- Treasury to launch bonds indexed to state enterprise revenues
- Central bank, banking watchdog also announce steps
- Inflation has surged to 73%, lira down 23% this year
- Analysts sceptical how much latest measures can achieve
ISTANBUL, June 10 (Reuters) - Turkey's government launched a series of steps meant to harness its banks and bond markets to cool soaring inflation and stabilise a sliding currency, doubling down on President Tayyip Erdogan's aversion to raising interest rates.
While the Treasury said fighting inflation remained its "top priority", some analysts said the measures - announced late Thursday and in the early hours of Friday - would do little to relieve an economy saddled by high living costs.
Among the steps, the Treasury said it would issue domestic bonds indexed to the revenues of state enterprises to spur lira asset savings, the central bank raised the required reserves ratio for lira commercial cash loans to 20% from 10%, and the banking watchdog tweaked a maturity limit for consumer loans.
"All of our institutions are acting with the understanding of a joint struggle," the Treasury said.
In response to the coordinated steps, the lira initially rallied then skidded to settle at 17.06 to the dollar, near its lowest since a currency crisis in December. It has shed 23% this year after dropping 44% last year.
Underscoring how risky the emerging market economy has become due largely to Erdogan's unorthodox policies, 5-year credit default swaps rocketed to a record 830 basis points while international bonds came under pressure.
Taken together, the steps aim to boost individual Turks' lira confidence and holdings while also cooling some forms of credit growth, which helped push inflation to a 24-year high above 73% last month.
The inflationary spiral was precipitated by a series of central bank interest rate cuts carried out late last year under pressure from Erdogan, who says the monetary stimulus is needed to boost exports and investments ahead of elections in mid-2023.
FEWER FAMILY VISITS
Analysts were sceptical how much the latest steps could move the needle given they skirted the need to raise rates and could prove costly for the state.
"There isn't any policy change available to take inflation under control," said Arda Tunca, Istanbul-based economist and columnist at PolitikYol. "All these schemes cause the Treasury to shoulder the burden of yields to be paid to investors."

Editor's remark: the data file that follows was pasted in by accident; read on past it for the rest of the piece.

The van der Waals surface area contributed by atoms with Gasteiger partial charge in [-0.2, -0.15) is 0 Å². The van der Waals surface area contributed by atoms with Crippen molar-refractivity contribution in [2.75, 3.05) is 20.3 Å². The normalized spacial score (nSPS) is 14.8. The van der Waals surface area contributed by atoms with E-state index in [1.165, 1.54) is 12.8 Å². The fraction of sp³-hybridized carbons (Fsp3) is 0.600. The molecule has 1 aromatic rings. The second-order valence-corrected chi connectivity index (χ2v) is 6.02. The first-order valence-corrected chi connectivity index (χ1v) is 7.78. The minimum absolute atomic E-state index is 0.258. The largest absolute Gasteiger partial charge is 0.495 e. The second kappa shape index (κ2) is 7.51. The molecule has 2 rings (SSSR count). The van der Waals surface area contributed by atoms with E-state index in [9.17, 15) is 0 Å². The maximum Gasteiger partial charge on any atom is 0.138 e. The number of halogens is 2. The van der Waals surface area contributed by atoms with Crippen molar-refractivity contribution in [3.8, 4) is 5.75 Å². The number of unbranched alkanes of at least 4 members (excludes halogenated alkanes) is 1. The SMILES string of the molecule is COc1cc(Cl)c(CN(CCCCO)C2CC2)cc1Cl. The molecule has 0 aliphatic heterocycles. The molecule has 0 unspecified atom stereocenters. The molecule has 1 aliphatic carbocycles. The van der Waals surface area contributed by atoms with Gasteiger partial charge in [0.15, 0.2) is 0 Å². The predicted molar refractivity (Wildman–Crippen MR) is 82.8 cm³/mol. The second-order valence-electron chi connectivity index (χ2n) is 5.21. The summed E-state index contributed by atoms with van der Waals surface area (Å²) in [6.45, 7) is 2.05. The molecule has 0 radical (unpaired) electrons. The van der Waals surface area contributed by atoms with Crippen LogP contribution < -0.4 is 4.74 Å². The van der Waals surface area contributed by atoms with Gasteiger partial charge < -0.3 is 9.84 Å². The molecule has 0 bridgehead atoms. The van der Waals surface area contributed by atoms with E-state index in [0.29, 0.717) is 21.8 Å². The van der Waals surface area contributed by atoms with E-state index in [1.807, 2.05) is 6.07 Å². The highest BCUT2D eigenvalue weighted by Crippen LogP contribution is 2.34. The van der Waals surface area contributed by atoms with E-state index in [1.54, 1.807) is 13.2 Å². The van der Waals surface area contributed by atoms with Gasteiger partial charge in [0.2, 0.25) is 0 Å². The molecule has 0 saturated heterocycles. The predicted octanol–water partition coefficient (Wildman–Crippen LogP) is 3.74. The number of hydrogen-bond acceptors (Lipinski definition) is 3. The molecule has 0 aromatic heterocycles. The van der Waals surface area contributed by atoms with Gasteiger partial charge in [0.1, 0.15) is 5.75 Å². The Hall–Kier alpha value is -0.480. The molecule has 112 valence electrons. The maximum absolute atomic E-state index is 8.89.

Bankers said time deposit yields had been rising in recent weeks, and the latest steps could raise banks' costs and further lift loan rates.
Earlier this week, sources told Reuters the government was considering pushing a supplementary budget through parliament before a recess next month to cover possible summer payments.
The lira crisis has driven up import prices, a trend exacerbated by Russia's war in Ukraine that hiked Turkey's energy and food import bills.
"So far I have not seen anything that would help stabilise the lira," said Per Hammarlund, chief EM strategist at SEB. "Erdogan seems to be stuck on those low interest rates."
The economic turmoil has hit Erdogan's approval ratings ahead of the presidential and parliamentary elections.
Turks like Onder Ozturk, 42, a barber in Istanbul, have borne the brunt of soaring prices.
"We never go out to eat anymore," said Ozturk, who has cut discretionary spending by half, including visits to his home town. "We've limited our spending to clothes and personal needs."
The Treasury said free market rules would not be compromised by the steps meant to boost the lira's appeal.
Commenting on the move to issue revenue-index lira bonds this month, Spinn Consulting's Ozlem Derici Sengul noted that such debt was issued in 2009.
"Not corporates but only real persons are targeted this time, but...it is difficult to attract deposit holders who do not have equity investing experience," she said.
The central bank said lenders must hold between 3% and 10% of fixed-rate bonds for foreign currency deposit accounts. A senior banker told Reuters this would lift demand for fixed-rate bonds and effectively lower the Treasury's borrowing costs.
In other moves, the banking watchdog reduced the maximum maturity for consumer loans over 100,000 lira ($5,814) to 12 months from 24, and plans to ease restrictions imposed on foreigner investors' access to the lira via the swap facility.
The capital markets board reduced fees to encourage foreign funding for Turkish public offerings, and to nudge companies to obtain funds by issuing capital market instruments abroad.
Additional reporting by Nevzat Devranoglu in Ankara, Can Sezer, Ebru Tuncay and Azra Ceylan in Istanbul, and Karin Strohecker in London; Writing by Jonathan Spicer; Editing by Mark Heinrich